If their table isn’t ready when they arrive even though they made reservations 6 months ago for their special anniversary… it’s the server’s responsibility to make the guest happy. If they didn’t get the special table or the exact time that they wanted…it is the server’s responsibility to keep them happy. If the kitchen is buried and the food is taking too long because the FOH sat too many f__king people all at once… it is the server’s job to keep them happy. If their significant other just cheated on them, they lost $10K in the casino, their favorite cat/dog just died, and they just got fired…you guessed it, the server gets the pleasure of dealing with that guest and trying to keep/make them happy.
It’s also very important to note that it is in a server’s job description to be polite in the face of adversity and stupidity. They are required to restrain themselves, be professional and polite regardless of the rude and impolite treatment they receive from guests. Since they have learned this skill is it so hard to figure out that they would expect a similar level of tolerance and professionalism from the kitchen? If they can respond professionally to an arrogant asshole guest, shouldn’t they be able to expect some small measure of professional response from the cooks when they have a legitimate request relating to their food or customer service? The FOH & BOH are opposite sides of the same coin. We need each other to make us whole (corny, I know!) So let’s all play nice together in the sandbox.
If a server questions the quality or appearance of a dish…swallow your pride and take an honest look! Seriously, they see the same dish plated by all the other cooks who work that station…it is possible that you made a mistake, or could have done better. Don’t put your pride, or your need to clear the board, in front of serving quality food.
Cooks, remember these tidbits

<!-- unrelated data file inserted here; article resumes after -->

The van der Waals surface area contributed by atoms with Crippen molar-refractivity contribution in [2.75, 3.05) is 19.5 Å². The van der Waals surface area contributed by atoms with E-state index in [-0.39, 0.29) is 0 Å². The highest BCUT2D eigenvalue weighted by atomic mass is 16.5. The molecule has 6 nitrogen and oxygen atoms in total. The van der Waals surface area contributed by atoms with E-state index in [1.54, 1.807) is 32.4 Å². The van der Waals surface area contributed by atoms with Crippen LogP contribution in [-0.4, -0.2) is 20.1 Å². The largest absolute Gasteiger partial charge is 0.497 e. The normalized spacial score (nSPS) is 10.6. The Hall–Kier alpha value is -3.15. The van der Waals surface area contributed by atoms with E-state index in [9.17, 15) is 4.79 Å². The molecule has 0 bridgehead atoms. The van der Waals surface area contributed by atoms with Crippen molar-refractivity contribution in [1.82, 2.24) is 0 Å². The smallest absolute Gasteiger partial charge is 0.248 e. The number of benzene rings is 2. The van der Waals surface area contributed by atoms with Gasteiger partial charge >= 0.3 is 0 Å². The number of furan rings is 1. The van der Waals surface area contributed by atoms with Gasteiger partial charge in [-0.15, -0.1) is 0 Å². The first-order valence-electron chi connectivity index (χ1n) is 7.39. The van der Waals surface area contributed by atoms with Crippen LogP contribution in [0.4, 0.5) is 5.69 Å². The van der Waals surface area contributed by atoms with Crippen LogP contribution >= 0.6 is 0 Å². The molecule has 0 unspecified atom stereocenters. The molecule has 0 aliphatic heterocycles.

- When a server asks “How long…” it is because:
- They need an accurate answer so they will be better equipped to deal with the next few minutes of service. It may seem like they are saying, “Hey asshole! Where the hell is my food?!” (and perhaps they are!) But really, they are asking for the damage report so they can make informed decisions about how to handle their part of service for the next few minutes.
- Just like you have food in various stages of preparation, they have a sequence of service which they need to manage with multiple tables and multiple guests. If you mess up their timing it will come back to haunt the kitchen later…irregardless of whether they wish to piss you off or not. Give them the info they need to make them successful…and which will ultimately make your life easier.
- Depending on how much/how little time they have before their food is ready, they can plan their next few minutes to:
- Be prepared to console a guest who is waiting longer than usual
- Pre-bus a table
- Take a new table’s order
- Take a dessert order
- Deliver desserts
- Deliver drinks
- Greet a new table
- Water or bread a table
- Deliver the check to a table
- Decide how to deal with an angry guest
- Use the restroom
- Or any of many other things they need to keep rolling
- You have food which you need to keep rolling…they have a sequence of service which they need to keep rolling. Both are required for a successful service.
Best Practices for Cooks
- Always try to answer with alacrity (a cheerful willingness to help or assist).
- ALWAYS (seriously…f__king ALWAYS!) give an accurate answer such as “2 minutes.”
- But do not say “2 minutes” every time, regardless of the actual time!
- NEVER give one of these typical responses:
- It’s coming
- It will be ready when its ready
- It’s working
- When it’s in the window, it’s ready
- Go away
- Do you want them there to pick-up when the food is ready? Or do you want it to sit there and die in the window? If you want it served as soon as it hits the window…then give them an accurate answer so they can plan their timing!
- If you don’t give them an accurate answer for how long their food will take then you have NO VALID REASON to hold it against them if their food sits there dying because they are tied up doing some other aspect of their job.
- If a steak or anything else needs to be re-fired:
- Fire it NOW!
- Don’t waste time trying to figure out whose fault it is!
- It doesn’t matter right now. Let the manager & chef figure it out later if it’s necessary
- Finger pointing fixes nothing
- Good grief! Swallow your ego (if that’s the problem) and move on brother/sister!
- The server/guest made a mistake and now you’re incredibly buried? Have a 5 second melt-down then get your ass back to work! FOCUS!!
What do you think? How can servers improve their communication to the kitchen? How can the cooks improve their communication to servers? Tell me your thoughts. Cheers, and happy relations!